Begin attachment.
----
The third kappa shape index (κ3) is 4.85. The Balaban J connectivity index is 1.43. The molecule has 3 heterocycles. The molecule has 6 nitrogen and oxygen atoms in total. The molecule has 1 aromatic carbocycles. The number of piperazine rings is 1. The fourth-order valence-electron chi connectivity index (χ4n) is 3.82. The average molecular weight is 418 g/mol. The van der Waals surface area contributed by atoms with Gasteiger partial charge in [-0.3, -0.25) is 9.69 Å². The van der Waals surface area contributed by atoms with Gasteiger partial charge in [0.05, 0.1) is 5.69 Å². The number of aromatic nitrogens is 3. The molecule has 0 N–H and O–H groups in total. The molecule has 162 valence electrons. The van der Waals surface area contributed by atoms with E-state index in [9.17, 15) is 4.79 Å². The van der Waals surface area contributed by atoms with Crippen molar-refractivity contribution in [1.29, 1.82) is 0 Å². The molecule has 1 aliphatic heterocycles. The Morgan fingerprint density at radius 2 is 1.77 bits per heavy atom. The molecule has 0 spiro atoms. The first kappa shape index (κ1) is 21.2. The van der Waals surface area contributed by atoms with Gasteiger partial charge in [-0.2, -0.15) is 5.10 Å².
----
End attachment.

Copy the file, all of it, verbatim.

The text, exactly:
The third kappa shape index (κ3) is 4.85. The Balaban J connectivity index is 1.43. The molecule has 3 heterocycles. The molecule has 6 nitrogen and oxygen atoms in total. The molecule has 1 aromatic carbocycles. The number of piperazine rings is 1. The fourth-order valence-electron chi connectivity index (χ4n) is 3.82. The average molecular weight is 418 g/mol. The van der Waals surface area contributed by atoms with Gasteiger partial charge in [-0.3, -0.25) is 9.69 Å². The van der Waals surface area contributed by atoms with Gasteiger partial charge in [0.05, 0.1) is 5.69 Å². The number of aromatic nitrogens is 3. The molecule has 0 N–H and O–H groups in total. The molecule has 162 valence electrons. The van der Waals surface area contributed by atoms with E-state index in [9.17, 15) is 4.79 Å². The van der Waals surface area contributed by atoms with Crippen molar-refractivity contribution in [1.29, 1.82) is 0 Å². The molecule has 1 aliphatic heterocycles. The Morgan fingerprint density at radius 2 is 1.77 bits per heavy atom. The molecule has 0 spiro atoms. The first kappa shape index (κ1) is 21.2. The van der Waals surface area contributed by atoms with Gasteiger partial charge in [-0.2, -0.15) is 5.10 Å².